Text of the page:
Burkiewiczová chose her team wisely, including the dancers. Besides well-known Czech-based artists such as Helena Arenbergerová, Michal Heriban, Veronika Tökoli and Eduard Orszulik, the cast also includes international names: the Greek twins Ifigenia and Ariadne Toumbeki and the Swiss performer Maxime Guenin. The diversity of the group (regarding their age, type and experience) mirrors the variedness of the Czech fauna. The performers embody imaginary animals, but their mutual relations and the group dynamics matter the most. The defining principle seems clear:  Who finds themselves at the bottom of the food chain?

Ostrov! Photo: Václav Jirásek.

The most memorable scene is probably the one in which a frisky dog (Michal Heriban) is hunted down by the rest of the group who handle him over like a piece of worthless property. They extend their hands and the dog eagerly buries his head in their palms, awaiting kindness and love. However, after the same situation keeps repeating for several minutes, we see Heriban drag his exhausted body towards the next exploiter with the last of his strength. The abuse of an obedient and innocent animal, the poor victim of human vanity, brought many to tears as it was one of the most powerful and authentic experiences in the whole piece. Burkiewiczová thus touched upon the subject of cruelty to animals (especially pets), which is still rarely discussed.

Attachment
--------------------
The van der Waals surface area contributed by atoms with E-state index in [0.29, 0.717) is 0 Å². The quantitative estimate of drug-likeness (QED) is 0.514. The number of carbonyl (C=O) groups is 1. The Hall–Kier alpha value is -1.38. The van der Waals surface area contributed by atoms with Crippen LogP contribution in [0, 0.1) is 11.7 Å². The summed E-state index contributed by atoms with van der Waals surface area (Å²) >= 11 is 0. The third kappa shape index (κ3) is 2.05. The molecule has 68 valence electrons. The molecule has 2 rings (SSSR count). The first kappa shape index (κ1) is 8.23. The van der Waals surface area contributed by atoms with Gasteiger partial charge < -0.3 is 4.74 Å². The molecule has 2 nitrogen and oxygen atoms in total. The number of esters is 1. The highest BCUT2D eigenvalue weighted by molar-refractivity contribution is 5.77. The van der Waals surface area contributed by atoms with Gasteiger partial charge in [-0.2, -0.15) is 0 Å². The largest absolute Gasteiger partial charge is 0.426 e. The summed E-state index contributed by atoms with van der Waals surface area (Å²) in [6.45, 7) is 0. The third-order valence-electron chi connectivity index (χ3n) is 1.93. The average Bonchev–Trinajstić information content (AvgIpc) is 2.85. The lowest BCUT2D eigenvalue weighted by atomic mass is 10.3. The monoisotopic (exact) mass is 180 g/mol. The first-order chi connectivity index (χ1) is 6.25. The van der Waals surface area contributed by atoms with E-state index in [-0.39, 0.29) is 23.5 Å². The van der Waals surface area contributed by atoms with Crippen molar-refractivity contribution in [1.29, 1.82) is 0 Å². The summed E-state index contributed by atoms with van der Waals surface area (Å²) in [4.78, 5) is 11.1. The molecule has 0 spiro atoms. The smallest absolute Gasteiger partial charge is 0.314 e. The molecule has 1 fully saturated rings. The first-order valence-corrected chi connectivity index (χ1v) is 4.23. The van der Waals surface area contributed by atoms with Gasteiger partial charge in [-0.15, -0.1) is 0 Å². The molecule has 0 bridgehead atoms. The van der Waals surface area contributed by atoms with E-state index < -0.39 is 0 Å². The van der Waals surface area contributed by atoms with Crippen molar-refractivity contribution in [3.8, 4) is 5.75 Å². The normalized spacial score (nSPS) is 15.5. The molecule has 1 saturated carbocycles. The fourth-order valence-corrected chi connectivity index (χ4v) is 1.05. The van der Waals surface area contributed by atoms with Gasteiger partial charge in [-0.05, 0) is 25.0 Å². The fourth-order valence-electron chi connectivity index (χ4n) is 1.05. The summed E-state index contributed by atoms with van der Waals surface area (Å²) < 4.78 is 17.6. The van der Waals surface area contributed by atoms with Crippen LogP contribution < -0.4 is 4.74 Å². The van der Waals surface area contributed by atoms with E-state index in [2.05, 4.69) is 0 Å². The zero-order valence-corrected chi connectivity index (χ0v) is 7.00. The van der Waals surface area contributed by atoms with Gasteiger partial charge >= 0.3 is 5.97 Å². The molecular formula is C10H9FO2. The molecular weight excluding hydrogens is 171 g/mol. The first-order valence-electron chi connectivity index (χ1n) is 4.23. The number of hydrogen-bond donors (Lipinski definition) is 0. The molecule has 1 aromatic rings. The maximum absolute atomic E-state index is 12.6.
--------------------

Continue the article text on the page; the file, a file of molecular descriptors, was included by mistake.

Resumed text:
There certainly are many outstanding moments in Island!. But the links between them get lost in the abundance of ideas, instead of fusing organically into one strong message. The individual features of the performance (namely music, lights, movement, animation and costumes) are fighting for the audience’s attention. Their deafening power does not allow us to savour all the meaning nuances that would possibly add a new dimension to the piece. Scratching the likeable surface leads to losing the sense of perspective and the ability to view the work from a distance, and it becomes hard to get any deeper ….Less is sometimes more.


Written from the premiere and first re-run held on 8 and 9 November 2021, at La Fabrika.

Direction, choreography: Jana Burkiewiczová
Script: Jana Burkiewiczová, Tomáš Luňák, Jiří Macek
Illustrations: Jindřich Janíček (TakeTakeTake)
Animation: Tomáš Luňák, Tomáš Hájek
Music: Jiří Konvalinka (Mutanti hledaj východisko)
Sets: Jaroslav Wertig
Lighting design: Pavla Beranová
Costumes: Barbora Procházková (Project Sapience)
Make-up: Štěpán Růžička
Lights, projections: Petr Taclík
Sound: Filip Jiskra
Premiere: 8 Nov 2021

Translation: Tereza Cigánková

Témata článku

Jana BurkiewiczováOstrov!